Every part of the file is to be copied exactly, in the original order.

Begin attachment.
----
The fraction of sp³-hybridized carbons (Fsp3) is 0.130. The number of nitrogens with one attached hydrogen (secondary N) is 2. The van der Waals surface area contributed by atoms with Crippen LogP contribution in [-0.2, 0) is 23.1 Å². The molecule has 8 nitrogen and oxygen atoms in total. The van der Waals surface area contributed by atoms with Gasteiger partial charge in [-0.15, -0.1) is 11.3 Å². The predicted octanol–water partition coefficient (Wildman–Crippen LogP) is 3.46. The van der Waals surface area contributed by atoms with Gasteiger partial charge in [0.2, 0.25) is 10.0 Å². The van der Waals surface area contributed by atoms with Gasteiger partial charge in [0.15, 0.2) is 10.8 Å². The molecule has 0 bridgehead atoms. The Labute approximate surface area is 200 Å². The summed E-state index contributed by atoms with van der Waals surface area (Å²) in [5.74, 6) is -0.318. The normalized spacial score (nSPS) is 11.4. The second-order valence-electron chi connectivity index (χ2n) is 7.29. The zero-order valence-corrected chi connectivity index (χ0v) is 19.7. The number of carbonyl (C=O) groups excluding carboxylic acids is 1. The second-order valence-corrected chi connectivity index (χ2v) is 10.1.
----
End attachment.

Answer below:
The fraction of sp³-hybridized carbons (Fsp3) is 0.130. The number of nitrogens with one attached hydrogen (secondary N) is 2. The van der Waals surface area contributed by atoms with Crippen LogP contribution in [-0.2, 0) is 23.1 Å². The molecule has 8 nitrogen and oxygen atoms in total. The van der Waals surface area contributed by atoms with Gasteiger partial charge in [-0.15, -0.1) is 11.3 Å². The predicted octanol–water partition coefficient (Wildman–Crippen LogP) is 3.46. The van der Waals surface area contributed by atoms with Gasteiger partial charge in [0.2, 0.25) is 10.0 Å². The van der Waals surface area contributed by atoms with Gasteiger partial charge in [0.15, 0.2) is 10.8 Å². The molecule has 0 bridgehead atoms. The Labute approximate surface area is 200 Å². The summed E-state index contributed by atoms with van der Waals surface area (Å²) in [5.74, 6) is -0.318. The normalized spacial score (nSPS) is 11.4. The second-order valence-electron chi connectivity index (χ2n) is 7.29. The zero-order valence-corrected chi connectivity index (χ0v) is 19.7. The number of carbonyl (C=O) groups excluding carboxylic acids is 1. The second-order valence-corrected chi connectivity index (χ2v) is 10.1.